PRA-isomerase:IGP synthase

The synthesis of the amino acid tryptophan from chorismate involves several steps, briefly described below.
In the first step, glutamine donates a nitrogen to the indole ring of chorismate, that is converted to anthranilate, and glutamine to glutamate; the reaction is catalyzed by anthranilate synthase (EC 4.1.3.27). Anthranilate is phosphoribosylated to form N-(5’-phosphoribosyl)-anthranilate or PRA, in a reaction catalyzed by anthranilate phosphoribosyltransferase (EC 2.4.2.18); in the reaction 5-phosphoribosyl-1-pyrophosphate or PRPP acts as a donor of a 5-phosphoribosyl group. In the next step, catalyzed by PRA isomerase (EC 5.3.1.24), PRA is isomerized to enol-1-o-carboxyphenylamino-1-deoxyribulose phosphate or CdRP. CdRP is converted to indole-3-glycerol phosphate or IGP, in a reaction catalyzed by indole-3-glycerol phosphate synthase or IGP synthase (EC 4.1.1.48). Finally, tryptophan synthase (EC 4.2.1.20) catalyzes the last two steps of the pathway: the conversion of IGP to indole, a hydrolysis, and the reaction of indole with a serine to form tryptophan.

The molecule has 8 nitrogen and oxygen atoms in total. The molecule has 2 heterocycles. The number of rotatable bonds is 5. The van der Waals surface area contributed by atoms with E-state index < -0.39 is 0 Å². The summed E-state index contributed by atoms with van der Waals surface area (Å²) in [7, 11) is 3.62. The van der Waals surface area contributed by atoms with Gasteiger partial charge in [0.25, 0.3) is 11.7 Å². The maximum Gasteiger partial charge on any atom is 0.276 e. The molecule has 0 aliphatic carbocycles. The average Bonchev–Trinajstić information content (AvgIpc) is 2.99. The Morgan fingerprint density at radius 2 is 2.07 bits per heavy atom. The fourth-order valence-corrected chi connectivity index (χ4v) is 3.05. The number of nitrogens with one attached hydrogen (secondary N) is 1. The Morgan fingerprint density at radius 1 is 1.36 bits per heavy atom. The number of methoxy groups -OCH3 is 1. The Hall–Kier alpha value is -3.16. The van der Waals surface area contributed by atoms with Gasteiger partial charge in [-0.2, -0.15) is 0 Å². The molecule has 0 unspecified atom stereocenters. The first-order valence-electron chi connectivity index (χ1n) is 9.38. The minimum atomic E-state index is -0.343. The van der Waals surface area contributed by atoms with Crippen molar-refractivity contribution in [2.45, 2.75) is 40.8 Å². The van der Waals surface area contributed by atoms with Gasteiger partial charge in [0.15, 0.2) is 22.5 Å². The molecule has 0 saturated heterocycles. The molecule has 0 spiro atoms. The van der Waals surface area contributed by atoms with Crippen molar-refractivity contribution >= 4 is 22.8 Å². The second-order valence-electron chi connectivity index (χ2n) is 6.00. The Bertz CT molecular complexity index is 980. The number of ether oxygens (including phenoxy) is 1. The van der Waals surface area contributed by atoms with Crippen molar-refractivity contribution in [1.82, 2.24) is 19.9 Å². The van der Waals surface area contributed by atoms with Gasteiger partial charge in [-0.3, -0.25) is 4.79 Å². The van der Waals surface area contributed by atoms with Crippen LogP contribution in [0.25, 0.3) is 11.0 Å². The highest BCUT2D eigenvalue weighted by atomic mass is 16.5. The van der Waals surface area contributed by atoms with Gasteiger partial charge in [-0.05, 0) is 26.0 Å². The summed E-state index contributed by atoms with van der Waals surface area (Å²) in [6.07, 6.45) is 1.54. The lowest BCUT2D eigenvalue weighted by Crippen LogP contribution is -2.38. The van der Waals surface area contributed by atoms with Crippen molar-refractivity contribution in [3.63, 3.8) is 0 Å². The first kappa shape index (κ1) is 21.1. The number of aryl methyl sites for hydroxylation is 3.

In E. coli, PRA isomerase and IGP synthase are located on a single polypeptide chain, which is therefore a bifunctional enzyme. In other microorganisms, such as Bacillus subtilis, Salmonella typhimurium and Pseudomonas putida, the two catalytic activities located on distinct polypeptide chains.
Conversely, tryptophan synthase is a classic example of a multienzyme complex, and one of the best characterized examples of metabolic channeling.

Glutamine-PRPP amidotransferase

Glutamine-PRPP amidotransferase or GPATase (EC 2.4.2.14) catalyzes the first of ten steps leading to de novo synthesis of purine nucleotides, namely, the formation of 5-phosphoribosylamine through the transfer of the glutamine amide nitrogen to PRPP. Note that glutamine acts as a nitrogen donor.